Florida State University

Dr. Richard Hyson

R. Bruce Masterton Professor of Psychology & Neuroscience

Faculty
Psychology
PDB B427
644-5824

hyson@neuro.fsu.edu

Interest
Our research addresses the fundamental question of how experience influences the nervous system. Sensory experience has a dramatic influence on the development of the nervous system and determines what organisms learn. We seek to understand the cellular underpinnings of such experience-dependent plasticity in the brain. We also examine basic science questions related to how the brain encodes acoustic information and how it encodes complex sequences of behavior. These interests are combined in our work on the neural plasticity that occurs during the learning of birdsong.
Current Research
To examine how the brain encodes acoustic information, we use of a slice preparation of the avian auditory brainstem. Whole cell patch clamp methods allow us to study the physiological properties of auditory neurons and the synaptic pharmacology of the neuronal circuitry. We also examine the effects of deafness on the developing auditory system. Early deafness results in the neuronal death and atrophy. Somehow, auditory experience keeps these neurons healthy. We are attempting to identify the important activity-dependent signal(s) for cell survival in this system and determine the cellular mechanisms of their action. Also, as part of a collaborative project (with Johnson, Bertram and Wu labs), we examine how the brain codes a complex sequence of behavior (the bird’s song) and the neural plasticity that occurs while this behavior is learned. Our lab uses a brain slice preparation of brain areas that are involved in the learning and production of birdsong. We examine the physiological properties of neurons in this circuit as we seek to discover the learning-related changes in these properties that play a role in song production.
Recent Publications
Bertram R, Hyson RL, Brunick AJ, Flores D, Johnson F (2020). Network dynamics underlie learning and performance of birdsong. Curr Opin Neurobiol, 64:119-126. PubMed
Brown DH, Hyson RL (2019). Intrinsic physiological properties underlie auditory response diversity in the avian cochlear nucleus. J Neurophysiol, 121(3):908-927. PubMed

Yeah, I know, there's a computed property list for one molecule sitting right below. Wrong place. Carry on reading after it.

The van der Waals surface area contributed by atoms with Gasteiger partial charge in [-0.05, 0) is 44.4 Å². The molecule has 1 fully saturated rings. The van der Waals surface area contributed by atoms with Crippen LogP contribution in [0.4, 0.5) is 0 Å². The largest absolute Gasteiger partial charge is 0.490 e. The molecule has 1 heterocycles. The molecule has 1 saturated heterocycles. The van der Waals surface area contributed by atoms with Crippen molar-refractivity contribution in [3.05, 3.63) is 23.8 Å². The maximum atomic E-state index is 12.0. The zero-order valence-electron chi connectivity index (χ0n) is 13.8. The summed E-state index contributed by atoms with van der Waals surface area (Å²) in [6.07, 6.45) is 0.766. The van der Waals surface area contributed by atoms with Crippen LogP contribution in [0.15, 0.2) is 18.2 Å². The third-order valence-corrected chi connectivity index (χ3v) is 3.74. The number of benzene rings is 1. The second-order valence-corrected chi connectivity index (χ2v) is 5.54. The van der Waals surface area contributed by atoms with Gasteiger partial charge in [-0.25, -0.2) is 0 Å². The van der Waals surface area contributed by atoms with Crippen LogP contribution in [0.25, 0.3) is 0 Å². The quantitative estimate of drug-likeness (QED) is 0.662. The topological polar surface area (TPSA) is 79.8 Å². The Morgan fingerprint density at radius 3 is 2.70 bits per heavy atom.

Ross MT, Flores D, Bertram R, Johnson F, Wu W, Hyson RL (2019). Experienace-Dependent Intrinsic Plasticity During Auditory Learning. Neurosci, 39(7):1206-1221. PubMed
Ross MT, Flores D, Bertram R, Johnson F, Wu W, Hyson RL (2019). Experience-Dependent Intrinsic Plasticity During Auditory Learning. J Neurosci, 39(7):1206-1221. PubMed
Shaughnessy DW, Hyson RL, Bertram R, Wu W, Johnson F (2019). Female zebra finches do not sing yet share neural pathways necessary for singing in males. J Comp Neurol, 527(4):843-855. PubMed
Carroll BJ, Bertram R, Hyson RL (2018). Intrinsic physiology of inhibitory neurons changes over auditory development. J Neurophysiol, 119(1):290-304. PubMed
Galvis D, Wu W, Hyson RL, Johnson F, Bertram R (2018). Interhemispheric dominance switching in a neural network model for birdsong. J Neurophysiol, 1186-1197. PubMed
Elliott KC, Wu W, Bertram R, Hyson RL, Johnson F (2017). Orthogonal topography in the parallel input architecture of songbird HVC. J Comp Neurol, 525(9):2133-2151. PubMed
Galvis D, Wu W, Hyson RL, Johnson F, Bertram R (2017). A distributed neural network model for the distinct roles of medial and lateral HVC in zebra finch song production. J Neurophysiol, 118(2):677-692. PubMed
Ross MT, Flores D, Bertram R, Johnson F, Hyson RL (2017). Neuronal Intrinsic Physiology Changes During Development of a Learned Behavior. eNeuro, 4(5):ENEURO.0297-17.2017. PubMed
Call CL, Hyson RL (2016). Activity-dependent regulation of calcium and ribosomes in the chick cochlear nucleus. Neuroscience, 316:201-8. PubMed
Carroll BJ, Hyson RL (2016). A Role for Inhibition in Deafness-Induced Plasticity of the Avian Auditory Brainstem. Neuroscience, 327:10-9. PubMed

All Publications PubMed

Lab Website

Neuro Grads and Postdocs

Amanda Brunick, Graduate Student

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